Black Girls Are More Harshly Punished within Alabama’s K-12 Public Schools

By Akiesha Anderson, Appleseed Policy Director

Today, the Appleseed Network released its newest report, “Protecting Girls of Color 2020.” This report contains disturbing findings that show Black girls within Alabama’s K-12 public school system are disciplined more harshly than their white counterparts.

Based on data from the U.S. Department of Education, in 2015-2016 (the most recent year for which data was available), there were nearly 80,000 more white female students than Black female students enrolled in Alabama’s K-12 public schools. However, our research found that Black female students were more than twice as likely as that their white counterparts to experience all forms of school discipline, from suspension, to expulsion, to referrals to law enforcement, and even arrests:

  • 16.1% of Black female students received an out-of-school suspension, compared to 3.3% for female white students;
  • 9.1 % of Black female students received an in-school suspension, compared to 3.6% for female white students;
  • 545 Black female students received an expulsion, compared to 262 female white students;
  • 371 Black female students were referred to law enforcement, compared to 177 white female students;
  • 238 Black female students experienced a school-based arrest, compared to 71 white female students.

These figures illustrate a troubling reality regarding the existence of racial inequity within Alabama’s school-based discipline practices and the ways in which such disparities contribute to the school-to-prison pipeline and the criminalization of Black girls. As communities across the United States examine  over-policing, over-incarceration, and violence against Black people by law enforcement, this research provides critical data on how schoolchildren are not immune from these disparities.

Last year, Alabama Appleseed released “Hall Monitors with Handcuffs: How Alabama’s Unregulated, Unmonitored School Resource Officer Program Threatens the State’s Most Vulnerable Children” a report which contained additional findings about the way in which Black students within Alabama’s schools experience disparate treatment and exclusionary discipline at higher rates than their white peers. That report found that even though “Alabama public schools are 56.9% white and 33.5 percent African-American…. 74.4% of school-related arrests and 61.3% of referrals to law enforcement were imposed upon by African-American children.” That report also found that in comparison to all Alabama schoolchildren, Black boys specifically are referred to law enforcement at a rate of 2.5 times more often.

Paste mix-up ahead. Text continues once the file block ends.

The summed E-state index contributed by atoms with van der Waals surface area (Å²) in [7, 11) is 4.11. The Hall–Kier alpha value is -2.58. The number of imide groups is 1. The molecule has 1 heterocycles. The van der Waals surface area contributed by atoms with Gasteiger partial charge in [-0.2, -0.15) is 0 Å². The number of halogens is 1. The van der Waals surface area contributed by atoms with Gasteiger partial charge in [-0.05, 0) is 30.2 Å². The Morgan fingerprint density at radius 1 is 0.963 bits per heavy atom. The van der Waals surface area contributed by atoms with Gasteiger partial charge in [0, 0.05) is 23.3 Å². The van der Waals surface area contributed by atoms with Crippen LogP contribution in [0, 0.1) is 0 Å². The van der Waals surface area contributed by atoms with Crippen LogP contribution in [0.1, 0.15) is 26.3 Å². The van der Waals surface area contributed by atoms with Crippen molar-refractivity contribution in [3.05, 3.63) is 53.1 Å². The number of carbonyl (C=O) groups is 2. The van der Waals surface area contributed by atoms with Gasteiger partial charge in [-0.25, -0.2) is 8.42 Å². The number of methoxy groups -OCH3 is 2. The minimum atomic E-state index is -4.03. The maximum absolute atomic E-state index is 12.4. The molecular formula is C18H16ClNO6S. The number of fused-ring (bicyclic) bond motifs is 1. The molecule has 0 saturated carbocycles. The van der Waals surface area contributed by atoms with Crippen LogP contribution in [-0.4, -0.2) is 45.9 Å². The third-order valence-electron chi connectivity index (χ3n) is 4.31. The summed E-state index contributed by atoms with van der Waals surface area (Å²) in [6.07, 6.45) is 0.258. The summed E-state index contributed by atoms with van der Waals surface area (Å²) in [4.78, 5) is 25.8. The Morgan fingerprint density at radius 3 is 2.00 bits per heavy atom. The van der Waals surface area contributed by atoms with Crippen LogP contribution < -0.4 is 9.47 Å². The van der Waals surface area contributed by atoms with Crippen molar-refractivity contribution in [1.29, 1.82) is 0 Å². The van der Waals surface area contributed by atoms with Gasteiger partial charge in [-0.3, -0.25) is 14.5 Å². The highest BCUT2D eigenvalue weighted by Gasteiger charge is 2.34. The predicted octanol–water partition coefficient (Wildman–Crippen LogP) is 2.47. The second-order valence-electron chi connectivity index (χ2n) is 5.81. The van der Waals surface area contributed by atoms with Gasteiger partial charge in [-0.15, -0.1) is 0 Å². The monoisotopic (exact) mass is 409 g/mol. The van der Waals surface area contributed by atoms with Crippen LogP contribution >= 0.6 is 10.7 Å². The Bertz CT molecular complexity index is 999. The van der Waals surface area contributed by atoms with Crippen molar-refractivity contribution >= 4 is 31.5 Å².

Numerous researchers, including those at Appleseed have found that the practice of seemingly holding Black students to a higher standard of behavior and/or imposing harsher penalties for misbehavior can lead to a lifetime of consequences for students of color. However, much of the existing research assessing the school-to-prison pipeline within Alabama, has focused solely on Black boys or students of color in the aggregate. Unfortunately, much less discussion has been dedicated solely to the disparate treatment of Black girls within school discipline contexts.

By focusing solely on girls of color, and specifically Black girls within Alabama, Appleseed’s newest report serves as an important first step to beginning the conversation about ways in which Black girls specifically can and should be better protected within our K-12 public schools. Ideally, future conversations will explore ways that current disciplinary practices can be replaced with solutions that allow Black girls the same freedom as their white counterparts to make and learn from childhood mistakes without the added consequences of being pushed out of school and into the criminal justice system.

International law firm Wilkie Farr & Gallagher, LLC lent expertise as Appleseed’s pro bono partner for this project. The full report included research on disparate treatment of Black girls in schools in Massachusetts and Kansas, as well as Alabama.

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